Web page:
Van der Galien: It’s not a tragedy when some old barns fall down

These decrepit structures have sentimental value, but is that enough in modern times?

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Whenever high winds or fire topple or destroy old barns that were a relic from the days of horses and carriages, reporters often trot out to the farm and write a story about the loss. It is certainly tragic if animals are lost in the fire. But why all the fuss if it was just a dilapidated old barn that served its purpose all those years ago?

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The owner would never say that the old building had been there for three or four generations of the family and was actually obsolete for today’s farming. He would never say that it was a relic of the past, like the threshing floors. He would never say that it was falling apart with the boards flying over the years and had become an eyesore. He would never say that he is glad things are falling apart.

No, he would complain about how the barn had been used by his great-grandfather, his grandfather, his father, him, and now he wouldn’t be there for his children if they wanted to take over the farm. It would always sound like the old is not replaceable. How could they farm without the building that great-grandfather helped build in 1902?

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Those sad stories always make me roll my eyes. Barns built for loose hay no longer work.

A farmer I knew lost an old storage barn to a fire a few years ago and wept with sadness in a newspaper article. It was built when agriculture was done with horses. There was a horse stable at one end of the barn and low ceilings made up the rest of the building. The horse barn hadn’t seen horses since the 1950s, when tractors came on the scene. There was still a smell of horse manure in the barn from a long time ago, so the owners were limited in what they could store there. Certainly no household items. The low roof portion of the barn housed hay carts and small machinery.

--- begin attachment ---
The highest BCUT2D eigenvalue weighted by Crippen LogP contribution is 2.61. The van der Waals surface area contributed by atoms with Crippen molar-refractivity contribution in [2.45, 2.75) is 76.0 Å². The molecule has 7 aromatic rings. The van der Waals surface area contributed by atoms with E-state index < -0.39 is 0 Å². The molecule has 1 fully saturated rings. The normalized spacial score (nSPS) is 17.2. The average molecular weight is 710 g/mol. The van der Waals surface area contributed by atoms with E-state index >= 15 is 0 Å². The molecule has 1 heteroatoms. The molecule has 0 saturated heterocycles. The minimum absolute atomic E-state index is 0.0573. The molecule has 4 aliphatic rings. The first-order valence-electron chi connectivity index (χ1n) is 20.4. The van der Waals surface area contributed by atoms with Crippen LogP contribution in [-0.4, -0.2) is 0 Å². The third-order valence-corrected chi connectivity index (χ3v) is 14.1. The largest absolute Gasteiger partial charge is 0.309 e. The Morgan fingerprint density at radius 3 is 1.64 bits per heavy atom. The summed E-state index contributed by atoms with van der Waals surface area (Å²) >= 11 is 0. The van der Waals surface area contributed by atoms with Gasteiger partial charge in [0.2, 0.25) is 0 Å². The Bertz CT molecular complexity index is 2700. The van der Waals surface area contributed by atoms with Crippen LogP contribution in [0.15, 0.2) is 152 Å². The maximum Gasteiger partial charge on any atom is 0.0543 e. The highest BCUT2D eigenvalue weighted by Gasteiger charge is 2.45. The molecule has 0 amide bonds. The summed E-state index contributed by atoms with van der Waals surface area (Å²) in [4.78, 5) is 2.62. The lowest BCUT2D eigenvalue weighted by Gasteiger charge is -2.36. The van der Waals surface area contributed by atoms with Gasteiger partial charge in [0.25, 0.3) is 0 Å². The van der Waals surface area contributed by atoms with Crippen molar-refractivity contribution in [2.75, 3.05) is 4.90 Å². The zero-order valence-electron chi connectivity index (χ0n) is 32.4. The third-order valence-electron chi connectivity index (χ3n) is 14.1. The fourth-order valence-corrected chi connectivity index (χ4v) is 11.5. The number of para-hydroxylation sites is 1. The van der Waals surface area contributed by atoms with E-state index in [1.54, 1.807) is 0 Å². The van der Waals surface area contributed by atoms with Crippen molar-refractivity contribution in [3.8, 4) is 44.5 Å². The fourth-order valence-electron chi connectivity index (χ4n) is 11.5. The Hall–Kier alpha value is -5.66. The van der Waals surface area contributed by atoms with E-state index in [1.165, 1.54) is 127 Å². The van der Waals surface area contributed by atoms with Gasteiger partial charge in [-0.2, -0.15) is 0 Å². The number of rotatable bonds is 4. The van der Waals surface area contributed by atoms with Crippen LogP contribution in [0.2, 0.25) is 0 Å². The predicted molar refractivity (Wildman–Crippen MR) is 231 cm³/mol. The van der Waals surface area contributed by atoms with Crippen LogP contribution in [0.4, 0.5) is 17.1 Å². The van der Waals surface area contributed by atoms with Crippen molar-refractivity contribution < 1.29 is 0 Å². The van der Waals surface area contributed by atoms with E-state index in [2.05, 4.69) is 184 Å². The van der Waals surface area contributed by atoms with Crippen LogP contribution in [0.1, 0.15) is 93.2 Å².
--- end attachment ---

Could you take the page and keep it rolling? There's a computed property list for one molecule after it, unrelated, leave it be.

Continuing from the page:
Three decades earlier, I tore down a similar barn structure that was twice as long and built a 70 foot by 150 foot structure. No more low ceilings, barns and calf pens to clean with a wheelbarrow.

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So seeing this man overwhelmed with grief over the loss of an old and useless structure that was insured was not something he could understand. He could take the insurance money and build a modern barn for today’s farming. I told him that in a nice way when I ran into him at a farm function a few weeks later. Look at it in a positive way.

Maybe he did. It had a solid steel frame built for the new century of agriculture. Now her children are making good use of it.

So I ask: Why are people so attached to old barns? Barns have sentimental value, but is that enough? Now, don’t get me wrong. I love seeing a tall, manicured bank barn that is still standing and looks smart and in shape just as it did when it was built all those years ago.

I remember the times when these barns must have been in their prime and glory. Like a castle in the landscape. Old barns can do that to a person – they stir up a lot of emotions and feelings about the good old days.

However, at present, it is hard to ignore the shape of many of these barns today. Many look like they could collapse at any moment in a wind storm. It’s just the way of nature. Stop shedding tears if they put you down.

Maynard van der Galien is a Renfrew-area farmer and a long-time agricultural columnist.

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